"I do think there’s catharsis in writing about the hard stuff. For me, it’s important to get it out of my head and onto a page, sometimes into a journal, sometimes into a songbook" We chat with Selena Rosanbalm

After experiencing quite a bit of life over the past few years Selena Rosanbalm is back with her self-titled album. Which is one of the best of 2020. We dig deep with her, into her songs and the themes of the album.

Hey Selena, how’s things?

Things are alright! I’m kind of enjoying the pace of life right now.

Where are you right now? And what have you been up to today?

I’m at home on a day off. So far I’ve taken my dog on a walk (and myself on a jog), did some work on a commissioned macrame piece, and fixed a clogged drain.

Introduce yourself to those who don’t know you.

Austin, Texas is my hometown, but I was born in Colorado and lived in five states by the time I was 10 (Air Force brat). I studied musical theatre in college (Oklahoma City University), moved to NYC for a short time, and came back to Austin in 2009 to start a band.

Tell us one thing about you we won’t find on your website bio or Wikipedia.

I am a huge yacht-rock fan. Sincerely. *Cue Michael McDonald*

What can you tell us about your new album, Selena Rosanbalm, in two sentences?

The new album is a deep-dive into my recent revelations on the human condition and into my post-trauma healing process. It also contains some more outward-facing social commentary.

What was the most interesting thing that happened during the recording of the album?

Honestly, there weren’t many surprises in the studio and things mostly went as planned. But the coolest thing about our time there was how quickly the band synced up. I like to record as “live” as possible, and we knocked out 12 songs in three days (two of those didn’t make it onto the record). Everything just felt good.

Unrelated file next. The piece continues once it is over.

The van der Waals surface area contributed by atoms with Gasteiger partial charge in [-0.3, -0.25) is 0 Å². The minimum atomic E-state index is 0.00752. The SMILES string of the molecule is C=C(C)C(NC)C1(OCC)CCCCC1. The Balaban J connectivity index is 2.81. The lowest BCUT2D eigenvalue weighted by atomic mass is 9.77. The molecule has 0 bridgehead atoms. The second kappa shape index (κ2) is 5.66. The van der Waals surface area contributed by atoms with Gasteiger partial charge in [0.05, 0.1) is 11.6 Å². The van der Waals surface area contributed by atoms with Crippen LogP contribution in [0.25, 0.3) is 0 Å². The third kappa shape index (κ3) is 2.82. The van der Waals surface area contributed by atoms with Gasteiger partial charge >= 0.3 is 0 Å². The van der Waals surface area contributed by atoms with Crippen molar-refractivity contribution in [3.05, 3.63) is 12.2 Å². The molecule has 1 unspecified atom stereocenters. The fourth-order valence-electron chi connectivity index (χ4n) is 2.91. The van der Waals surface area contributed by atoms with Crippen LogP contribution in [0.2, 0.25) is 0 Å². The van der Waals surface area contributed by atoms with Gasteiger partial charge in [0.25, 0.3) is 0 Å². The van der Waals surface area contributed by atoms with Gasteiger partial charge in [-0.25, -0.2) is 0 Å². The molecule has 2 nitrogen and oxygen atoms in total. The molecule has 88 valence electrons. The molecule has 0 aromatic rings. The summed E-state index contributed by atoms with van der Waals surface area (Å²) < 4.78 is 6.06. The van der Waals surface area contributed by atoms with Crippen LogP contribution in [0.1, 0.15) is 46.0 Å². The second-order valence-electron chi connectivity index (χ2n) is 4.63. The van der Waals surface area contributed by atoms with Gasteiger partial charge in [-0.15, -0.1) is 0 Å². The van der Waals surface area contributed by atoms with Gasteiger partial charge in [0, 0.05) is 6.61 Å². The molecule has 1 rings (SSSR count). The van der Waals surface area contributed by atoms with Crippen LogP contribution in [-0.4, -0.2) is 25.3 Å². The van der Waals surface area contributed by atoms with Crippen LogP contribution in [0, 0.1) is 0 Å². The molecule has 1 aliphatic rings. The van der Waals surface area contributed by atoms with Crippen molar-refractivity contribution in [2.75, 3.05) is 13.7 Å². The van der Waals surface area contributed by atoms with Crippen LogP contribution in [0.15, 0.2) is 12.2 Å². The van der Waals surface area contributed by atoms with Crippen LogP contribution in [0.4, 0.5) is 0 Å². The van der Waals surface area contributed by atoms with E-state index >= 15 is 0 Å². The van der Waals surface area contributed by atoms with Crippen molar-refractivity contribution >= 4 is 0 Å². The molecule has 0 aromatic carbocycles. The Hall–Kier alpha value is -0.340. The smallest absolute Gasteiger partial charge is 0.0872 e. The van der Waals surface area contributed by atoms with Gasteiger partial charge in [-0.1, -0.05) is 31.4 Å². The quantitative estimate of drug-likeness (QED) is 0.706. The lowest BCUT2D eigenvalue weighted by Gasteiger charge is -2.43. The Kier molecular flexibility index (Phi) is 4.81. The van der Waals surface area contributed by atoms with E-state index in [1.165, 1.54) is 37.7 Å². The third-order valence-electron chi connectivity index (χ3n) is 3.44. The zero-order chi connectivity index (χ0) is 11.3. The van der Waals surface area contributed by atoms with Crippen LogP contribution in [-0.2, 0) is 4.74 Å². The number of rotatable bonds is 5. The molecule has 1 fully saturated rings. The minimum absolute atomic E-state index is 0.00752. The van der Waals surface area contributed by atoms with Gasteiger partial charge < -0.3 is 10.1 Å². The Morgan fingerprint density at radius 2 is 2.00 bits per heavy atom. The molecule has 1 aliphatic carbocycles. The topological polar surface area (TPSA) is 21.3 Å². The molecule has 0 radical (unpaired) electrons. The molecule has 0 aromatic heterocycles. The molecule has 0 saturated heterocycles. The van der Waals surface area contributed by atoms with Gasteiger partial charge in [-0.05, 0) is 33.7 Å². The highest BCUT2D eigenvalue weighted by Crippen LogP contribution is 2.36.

‘Gut Punch’ is a cracking song, what can you tell us about it?

The song is actually about the death of my dog. My ex and I were sort of sharing custody of the pup we had gotten when we were together. I was on day one of a summer tour when he sent a text saying Gus (our dog) had been hit by a car and didn’t make it. I was in the back of the van, gutted, holding back tears as we arrived in Denver. I knew my ex was devastated and I was afraid of how he would handle the loss, but he wouldn’t take my calls. I was desperate for information about his mental state and about the accident, but didn’t get any until we returned weeks later. It really cast a shadow on that trip.

I really wanted the sound of this tune to be different from my older songs. Darker, more rock and roll. I love the way the band treated it.

There’s a wonderful guitar solo on ‘Not In Albuquerque Anymore’, which is another of my favourites from the album, what can you tell me about the writing and recording of that song?

Hell yeah, that’s Cat Clemons III on guitar. I wrote 'Albuquerque' six or seven years ago. I lived in Albuquerque as a child and really loved it. New Mexico is one of my favourite places on the planet, but it’s also where my life fell apart when my parents got divorced. The song reflects the chaos (trying to stay in line and out of the way) and beauty (the physical and spiritual beauty of the landscape and my newfound love of music) of my life at that time. The title is a play on Dorothy’s classic line, “I have a feeling we’re not in Kansas anymore.”

‘How Would You Paint Me’ is a dramatic sounding song, what’s the story behind it?